Four months after the proxy war in Ukraine that sparked a global crisis with heavy ramifications on Europe, Germany elevated the risk level in its national gas emergency plan to the second-highest “alarm” phase, amid shortages of gas supplies from Russia.
While Russian gas giant Gazprom cited a technical problem for the supply cut, saying the issue stemmed from the delayed return of equipment serviced by Germany’s Siemens Energy in Canada, the European side believes Moscow is punishing allies of Ukraine for supplying Kiev with heavy arms and imposing sanctions against Moscow.
Regardless of the reason, policymakers in Europe are currently scrambling to find solutions for a crisis some say is self-inflicted, to fill underground storage with natural gas supplies to provide households with enough fuel to keep the lights on and homes warm before the cold returns, especially with the German decision to stop the North Stream Two project.
As a result, Germany will seek to compensate for a cut in Russian gas supplies by increasing the burning of coal, the most carbon-intensive fossil fuel in terms of emissions and therefore the most important target for replacement in the transition toward renewable alternatives, which marks a turnaround for Chancellor Olaf Scholz’s ruling coalition of Social Democrats, Greens and the liberal FDP, which has vowed to wind down its coal usage by 2030.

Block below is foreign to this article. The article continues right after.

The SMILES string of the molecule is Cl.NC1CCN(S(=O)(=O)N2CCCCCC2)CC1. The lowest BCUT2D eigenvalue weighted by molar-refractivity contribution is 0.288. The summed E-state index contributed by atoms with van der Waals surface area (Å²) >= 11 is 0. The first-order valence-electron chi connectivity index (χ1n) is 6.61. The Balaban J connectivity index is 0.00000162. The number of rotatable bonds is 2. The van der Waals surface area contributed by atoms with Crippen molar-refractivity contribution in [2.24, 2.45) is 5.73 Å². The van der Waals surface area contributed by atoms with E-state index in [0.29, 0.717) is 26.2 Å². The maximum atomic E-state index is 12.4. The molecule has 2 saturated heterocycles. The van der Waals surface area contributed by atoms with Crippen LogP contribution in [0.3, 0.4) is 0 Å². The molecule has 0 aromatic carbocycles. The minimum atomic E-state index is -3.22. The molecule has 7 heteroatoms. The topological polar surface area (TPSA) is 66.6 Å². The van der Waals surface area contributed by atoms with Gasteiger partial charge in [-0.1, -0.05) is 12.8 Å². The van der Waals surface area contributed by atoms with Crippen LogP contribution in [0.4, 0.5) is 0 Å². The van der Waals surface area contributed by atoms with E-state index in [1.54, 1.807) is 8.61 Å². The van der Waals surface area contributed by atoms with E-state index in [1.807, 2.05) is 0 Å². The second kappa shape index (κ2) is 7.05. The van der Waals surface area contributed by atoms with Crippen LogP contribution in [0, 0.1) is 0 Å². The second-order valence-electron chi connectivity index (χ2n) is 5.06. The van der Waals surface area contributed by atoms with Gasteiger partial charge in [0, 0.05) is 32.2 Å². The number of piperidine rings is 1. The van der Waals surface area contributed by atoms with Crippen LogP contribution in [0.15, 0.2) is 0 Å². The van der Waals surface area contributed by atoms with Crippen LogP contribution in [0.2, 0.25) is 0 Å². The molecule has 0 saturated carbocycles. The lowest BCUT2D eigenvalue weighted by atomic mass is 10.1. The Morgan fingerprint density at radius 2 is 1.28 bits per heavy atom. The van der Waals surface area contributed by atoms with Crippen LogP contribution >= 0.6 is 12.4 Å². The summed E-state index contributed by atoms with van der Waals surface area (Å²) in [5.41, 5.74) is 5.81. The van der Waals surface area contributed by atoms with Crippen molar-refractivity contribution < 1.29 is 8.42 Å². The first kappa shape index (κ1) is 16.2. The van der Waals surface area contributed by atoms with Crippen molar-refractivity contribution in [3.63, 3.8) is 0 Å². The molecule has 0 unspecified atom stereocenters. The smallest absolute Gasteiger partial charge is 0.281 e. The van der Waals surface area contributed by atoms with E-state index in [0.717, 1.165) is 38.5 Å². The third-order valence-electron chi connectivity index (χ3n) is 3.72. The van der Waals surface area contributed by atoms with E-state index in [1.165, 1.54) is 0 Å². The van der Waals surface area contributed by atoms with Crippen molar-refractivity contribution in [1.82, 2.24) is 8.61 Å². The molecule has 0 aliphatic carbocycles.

But the question arises; where will Germany import the coal from? Because according to Clean Energy Wire, Germany imported in 2020 all of the hard coal it consumed with 31.8 million tonnes and its leading coal supplier was Russia.
Although the German government has taken measures to fill gas storage facilities to 90 per cent capacity by November to ensure enough gas is available as a heating fuel through the winter, Germany’s Economy minister Robert Habeck said storage facilities are currently at 56.7 per cent capacity. Therefore, Habeck described the situation as “serious” and said further measures may be necessary, including citizens’ cooperation in cutting back their energy use in light of the tense supply situation.
So, will Germany and other European countries succeed in finding alternatives to fill gas storage facilities or will they be forced to restart the nuclear reactors?
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